NOM, the National Organization For Marriage, Monday attacked Starbucks for its recent position reaffirming support for same-sex marriage equality in its home state of Washington, in a post on their website, titled, “National Organization for Marriage to Starbucks: ‘Stay Out of Marriage Fights’.” Washington is about to put forward a bill that has enough votes to pass in the legislature, and their Governor, Chris Gregoire, who sponsored the bill, will of course sign it into law. But the democratic process in the state of Washington is unacceptable to NOM President Brian Brown, whose comment today, “Stay Out of Marriage Fights,” makes him sound more like a thug than the head of a lobbying organization beholden to the Church.
It’s also interesting to note that Brown sees the exchange of ideas, the common discourse, and even the rule of law as “fights.”
“Americans should be able to drink a peaceful cup of coffee without worrying that a portion of the company’s profits is going to be used to push gay marriage without a vote from the people,” a statement today from Brown said.
The hypocrisy here is not only unbelievable, but unbelievably extreme.
“This is a gratuitous leap into a hot button culture war issue; respect for diversity touted by Starbucks ought to include respecting the diverse views of all its customers and employees,” Brown added.
NOM, which has supported organizations and companies based solely on their stance against same-sex marriage, or based solely on their support — or that of their employees — of Prop 8, is actually threatening a highly-respected company that is based in Washington, telling it to “stay out of marriage fights”?
“NOM pledged an intensive public relations effort to ask Starbucks customers who favor retaining marriage as the union of husband and wife to complain to company headquarters,” the statement reads, and adds:
Jonathan Baker, head of NOM’s Corporate Fairness Project, called on Starbucks to make it clear they will not discriminate against customers, vendors or employees who oppose same-sex marriage. “Increasingly, gay marriage extremists are arguing that people known to oppose same-sex marriage should not be hired, or even, should be fired. Diversity and tolerance are a two-way street. Having waded into a social issue where Starbucks has no special competence, the company has an obligation to reassure its customers, vendors and employees that it will respect the most important diversity—diversity of opinion,” noted Baker.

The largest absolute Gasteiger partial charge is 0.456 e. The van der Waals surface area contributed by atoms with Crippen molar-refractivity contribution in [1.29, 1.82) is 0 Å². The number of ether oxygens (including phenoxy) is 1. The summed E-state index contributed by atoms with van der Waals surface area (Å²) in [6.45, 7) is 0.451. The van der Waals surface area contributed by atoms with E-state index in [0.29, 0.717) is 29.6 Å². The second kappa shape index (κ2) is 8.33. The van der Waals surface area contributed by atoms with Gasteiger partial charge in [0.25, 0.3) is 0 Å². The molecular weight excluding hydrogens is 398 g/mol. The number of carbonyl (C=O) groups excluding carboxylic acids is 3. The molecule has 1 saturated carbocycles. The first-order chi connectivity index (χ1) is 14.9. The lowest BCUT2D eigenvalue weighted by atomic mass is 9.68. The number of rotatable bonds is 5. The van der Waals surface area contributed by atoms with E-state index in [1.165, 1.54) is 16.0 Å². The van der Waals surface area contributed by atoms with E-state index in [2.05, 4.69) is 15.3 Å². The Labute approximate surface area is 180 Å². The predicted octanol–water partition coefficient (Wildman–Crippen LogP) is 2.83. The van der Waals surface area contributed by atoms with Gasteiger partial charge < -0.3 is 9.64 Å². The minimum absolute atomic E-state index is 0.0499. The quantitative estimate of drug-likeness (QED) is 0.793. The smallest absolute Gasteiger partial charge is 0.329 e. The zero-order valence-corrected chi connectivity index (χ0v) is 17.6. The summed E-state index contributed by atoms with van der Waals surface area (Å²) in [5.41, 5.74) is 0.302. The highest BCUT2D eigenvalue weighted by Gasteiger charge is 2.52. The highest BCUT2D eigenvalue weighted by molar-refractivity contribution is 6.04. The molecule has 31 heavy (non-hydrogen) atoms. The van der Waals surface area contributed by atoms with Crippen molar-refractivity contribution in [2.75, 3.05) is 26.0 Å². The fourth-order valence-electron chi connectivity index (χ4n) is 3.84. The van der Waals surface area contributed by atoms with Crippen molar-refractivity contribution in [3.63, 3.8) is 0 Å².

“Corporate Fairness Project”? Really? In other words, NOM now equates “fairness” with being only a “traditional marriage” supporter.
And the notion that Starbucks would refuse to serve a customer based on their same-sex marriage position — how would they even know — is also ludicrous, and part of their ludicrous attempt to cloud their argument, which is unsustainable on its face.
If Starbucks decides it will do business, say, buy coffee cups, only with companies that support same-sex marriage then NOM will interpret that as a violation of their civil rights? Are they kidding?
Starbucks is joined by a long list of Washington-based corporations that support marriage equality, including Google, Microsoft, Apple, Nike, and Real Networks.
NOM is headquartered on K Street in Washington, D.C.
The people of Washington state know the difference.
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